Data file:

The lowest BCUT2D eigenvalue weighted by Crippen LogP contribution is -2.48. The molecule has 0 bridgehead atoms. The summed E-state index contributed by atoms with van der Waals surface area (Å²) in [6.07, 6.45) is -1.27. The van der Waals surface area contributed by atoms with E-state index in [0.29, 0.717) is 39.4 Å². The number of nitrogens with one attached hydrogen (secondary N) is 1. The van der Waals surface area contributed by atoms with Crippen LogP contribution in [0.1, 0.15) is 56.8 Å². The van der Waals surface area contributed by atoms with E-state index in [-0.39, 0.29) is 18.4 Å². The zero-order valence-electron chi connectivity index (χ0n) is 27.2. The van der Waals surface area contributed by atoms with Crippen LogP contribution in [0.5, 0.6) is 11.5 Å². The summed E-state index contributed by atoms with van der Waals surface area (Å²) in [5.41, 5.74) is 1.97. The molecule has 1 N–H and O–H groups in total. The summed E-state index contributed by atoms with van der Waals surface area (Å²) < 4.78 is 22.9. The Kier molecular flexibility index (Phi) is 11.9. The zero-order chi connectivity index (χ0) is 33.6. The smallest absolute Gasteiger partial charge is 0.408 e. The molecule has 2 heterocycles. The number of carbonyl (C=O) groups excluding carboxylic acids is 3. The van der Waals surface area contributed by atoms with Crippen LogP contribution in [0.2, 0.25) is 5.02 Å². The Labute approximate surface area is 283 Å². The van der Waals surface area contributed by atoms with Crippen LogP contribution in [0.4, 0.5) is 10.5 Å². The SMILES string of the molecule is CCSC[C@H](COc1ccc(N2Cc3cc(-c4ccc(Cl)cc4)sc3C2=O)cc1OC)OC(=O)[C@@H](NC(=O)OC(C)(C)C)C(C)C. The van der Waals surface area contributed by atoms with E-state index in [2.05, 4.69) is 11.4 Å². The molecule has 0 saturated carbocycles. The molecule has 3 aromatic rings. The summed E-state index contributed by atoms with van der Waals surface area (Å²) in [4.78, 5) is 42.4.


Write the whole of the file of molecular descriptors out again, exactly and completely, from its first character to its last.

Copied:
The lowest BCUT2D eigenvalue weighted by Crippen LogP contribution is -2.48. The molecule has 0 bridgehead atoms. The summed E-state index contributed by atoms with van der Waals surface area (Å²) in [6.07, 6.45) is -1.27. The van der Waals surface area contributed by atoms with E-state index in [0.29, 0.717) is 39.4 Å². The number of nitrogens with one attached hydrogen (secondary N) is 1. The van der Waals surface area contributed by atoms with Crippen LogP contribution in [0.1, 0.15) is 56.8 Å². The van der Waals surface area contributed by atoms with E-state index in [-0.39, 0.29) is 18.4 Å². The zero-order valence-electron chi connectivity index (χ0n) is 27.2. The van der Waals surface area contributed by atoms with Crippen LogP contribution in [0.5, 0.6) is 11.5 Å². The summed E-state index contributed by atoms with van der Waals surface area (Å²) in [5.41, 5.74) is 1.97. The molecule has 1 N–H and O–H groups in total. The summed E-state index contributed by atoms with van der Waals surface area (Å²) < 4.78 is 22.9. The Kier molecular flexibility index (Phi) is 11.9. The zero-order chi connectivity index (χ0) is 33.6. The smallest absolute Gasteiger partial charge is 0.408 e. The molecule has 2 heterocycles. The number of carbonyl (C=O) groups excluding carboxylic acids is 3. The van der Waals surface area contributed by atoms with Crippen LogP contribution in [0.2, 0.25) is 5.02 Å². The Labute approximate surface area is 283 Å². The van der Waals surface area contributed by atoms with Crippen LogP contribution in [0.4, 0.5) is 10.5 Å². The SMILES string of the molecule is CCSC[C@H](COc1ccc(N2Cc3cc(-c4ccc(Cl)cc4)sc3C2=O)cc1OC)OC(=O)[C@@H](NC(=O)OC(C)(C)C)C(C)C. The van der Waals surface area contributed by atoms with E-state index in [2.05, 4.69) is 11.4 Å². The molecule has 0 saturated carbocycles. The molecule has 3 aromatic rings. The summed E-state index contributed by atoms with van der Waals surface area (Å²) in [4.78, 5) is 42.4.